Young Adults

Relationships | Self-Esteem | Sex | Technology & Social Media

Our practice is pleased to offer specialized services for young adults. The teen years are tough. We understand there is some comfort that comes from maintaining medical care with a trusted provider who has watched your child grow up. The feeling of comfort applies to parents and teens alike. Also, the years from age 18 through 25 are often years when young people do not see a doctor regularly. This is often because they aren’t sure who to see. NOVA Pediatrics and Young Adult Medicine includes providers who are board certified in both pediatrics and adolescent medicine. It is our hope to help patients and their families bridge the gap between childhood and adulthood.

Healthy Relationships

Relationships are difficult at any age. It’s important that teens and young adults learn how to identify a healthy relationship versus an unhealthy one. While focus is primarily on romantic relationships, it’s important to maintain healthy, positive friendships as well. Parents and guardians should speak with their teens about what constitutes a healthy relationship. Adults should also strive to set good examples for the teens at home. In healthy relationships partners:

  • Respect each other
  • Better one another
  • Share common interests, but have friends and activities outside of the relationship as well
  • Reconcile disputes calmly and with respect

Signs of unhealthy relationships include:

  • Disrespect
  • Controlling behavior
  • Blame
  • Extreme Jealousy

These issues can possibly be resolved through open and honest communication. However, violence, emotional and verbal abuse should never be accepted.

If a child, teen or young adult ever feels they are in an abusive relationship, they should seek help from a parent or an adult they trust.

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Pre-teens and teenagers experience many changes in physical appearance as they mature. These changes can affect the way they perceive themselves. Many teens find it difficult to adjust to these changes and develop problems with their self-esteem or self-worth (how you value yourself).

Some people begin struggling with their self-esteem when puberty begins. Changes in their appearance along with a need to feel accepted may cause them to compare themselves to others. Comparisons are unhealthy because every person develops differently. Some begin maturing early, while others are late bloomers. Moreover, how one's body reacts to puberty depends on genetics.

Media images of thin women or bulked up men, criticism from parents and teasing from classmates or peers can all negatively affect self-esteem. Having a positive, optimistic attitude can improve your self-esteem. If there is something about your pre-teen or teenager that he or she can realistically change, they should set a "realistic" goal to do so. They can keep track of their progress, but not become obsessed with the need to change. Each person is special in their own unique way. Focusing on these positive attributes is important. However, achieving a reasonable goal they have set for themselves is a great way to boost their self-esteem. Adolescence is a challenging time in life, and it’s important for teens to learn how to trust themselves, feel confident and navigate through life by making the best decisions for themselves.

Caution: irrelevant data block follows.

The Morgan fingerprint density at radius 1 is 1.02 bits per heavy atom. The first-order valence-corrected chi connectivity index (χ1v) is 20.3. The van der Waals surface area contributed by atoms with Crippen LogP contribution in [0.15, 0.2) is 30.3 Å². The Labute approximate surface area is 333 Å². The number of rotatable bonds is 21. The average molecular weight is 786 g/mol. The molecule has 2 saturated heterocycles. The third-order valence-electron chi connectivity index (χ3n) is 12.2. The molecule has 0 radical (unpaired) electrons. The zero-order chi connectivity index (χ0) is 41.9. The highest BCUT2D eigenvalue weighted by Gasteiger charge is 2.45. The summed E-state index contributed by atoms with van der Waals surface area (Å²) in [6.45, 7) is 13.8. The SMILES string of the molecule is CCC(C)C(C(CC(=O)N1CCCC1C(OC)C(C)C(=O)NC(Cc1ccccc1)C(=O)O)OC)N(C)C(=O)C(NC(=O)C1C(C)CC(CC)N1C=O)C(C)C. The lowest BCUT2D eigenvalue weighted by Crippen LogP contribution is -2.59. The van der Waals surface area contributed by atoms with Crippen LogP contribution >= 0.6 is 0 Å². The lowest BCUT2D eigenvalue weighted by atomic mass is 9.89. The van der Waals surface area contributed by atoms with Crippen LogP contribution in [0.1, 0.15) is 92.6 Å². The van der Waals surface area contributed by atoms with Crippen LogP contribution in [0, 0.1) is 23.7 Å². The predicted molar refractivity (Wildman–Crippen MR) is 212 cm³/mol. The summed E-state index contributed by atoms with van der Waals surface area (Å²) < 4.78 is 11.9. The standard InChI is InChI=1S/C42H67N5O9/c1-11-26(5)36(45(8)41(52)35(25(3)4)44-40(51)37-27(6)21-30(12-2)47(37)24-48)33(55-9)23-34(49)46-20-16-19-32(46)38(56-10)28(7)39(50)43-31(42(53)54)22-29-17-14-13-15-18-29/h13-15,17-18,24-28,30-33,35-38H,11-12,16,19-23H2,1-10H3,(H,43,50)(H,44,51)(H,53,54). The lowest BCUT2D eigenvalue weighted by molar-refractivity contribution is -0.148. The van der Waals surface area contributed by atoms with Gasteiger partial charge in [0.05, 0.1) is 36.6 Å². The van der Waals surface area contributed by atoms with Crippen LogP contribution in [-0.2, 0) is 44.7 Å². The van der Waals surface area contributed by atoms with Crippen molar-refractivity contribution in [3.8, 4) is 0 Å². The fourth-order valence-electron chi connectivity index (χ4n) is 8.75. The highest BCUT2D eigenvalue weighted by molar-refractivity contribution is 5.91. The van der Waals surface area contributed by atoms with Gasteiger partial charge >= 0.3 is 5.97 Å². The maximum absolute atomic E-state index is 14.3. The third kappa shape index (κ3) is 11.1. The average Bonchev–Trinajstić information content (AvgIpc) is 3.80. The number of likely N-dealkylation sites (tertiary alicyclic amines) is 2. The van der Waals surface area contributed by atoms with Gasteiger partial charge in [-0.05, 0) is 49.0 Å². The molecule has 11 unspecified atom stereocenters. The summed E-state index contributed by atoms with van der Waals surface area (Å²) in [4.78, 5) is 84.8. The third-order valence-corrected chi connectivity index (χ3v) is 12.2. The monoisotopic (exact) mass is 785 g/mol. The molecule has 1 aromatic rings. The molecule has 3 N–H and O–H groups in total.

If self-esteem problems cause a teen to feel depressed, hurt themselves or abuse drugs or alcohol, they should talk to a parent or an adult they trust.

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Making Healthy Choices about Sex

Contrary to what you believe, not all teens and 20-somethings are having sex. Kissing and hugging often leads to more sexual feelings for a teen. When teens begin to consider having sex, they should ask themselves these important questions, and consider the very honest answers:

  • Do I really want to have sex or am I feeling pressured to please my partner?
  • Do I truly care about this person and is the feeling mutual?
  • Is this person respectful of me and my views?
  • What method(s) of protection will we use to prevent pregnancy and sexually transmitted infections?
  • Will we remain a couple if either one of us does not want to have sex?
  • Has my partner been sexually active before?

Consider this:

Remember sex is not the only way to express how you feel. You can experience intimacy by spending alone time together, kissing, cuddling or holding hands.

If you decide not to have sex, stick by your decision. Never let anyone pressure you into having sex. If you know you are not ready for sex, set boundaries during intimate times. Do not use drugs and alcohol, as these substances can impair your judgment and ability to maintain control of a situation.

If you do choose to have sex, speak with your pediatrician, parent or an adult you can trust about method(s) for preventing pregnancy and sexually transmitted infections. Also, consider the emotional impact of becoming sexually active.

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Technology and Social Media

We live in a digital age, and our children are using technology more than ever before, and from a very early age. The opportunities and risks that come from various media types are vast, and parents need to regulate the time their children spend on devices and in front of screens. Parents should also take an active role in understanding what media and social media platforms their children are using, and what they are doing online. Technology is ever-changing, so are the recommendations related to it. Visit for the most updated recommendations for children and parents alike.

Parents need to also remember that their own social media posting activity may directly impact their children’s safety, self-esteem and reputation. Parents should think carefully before posting.

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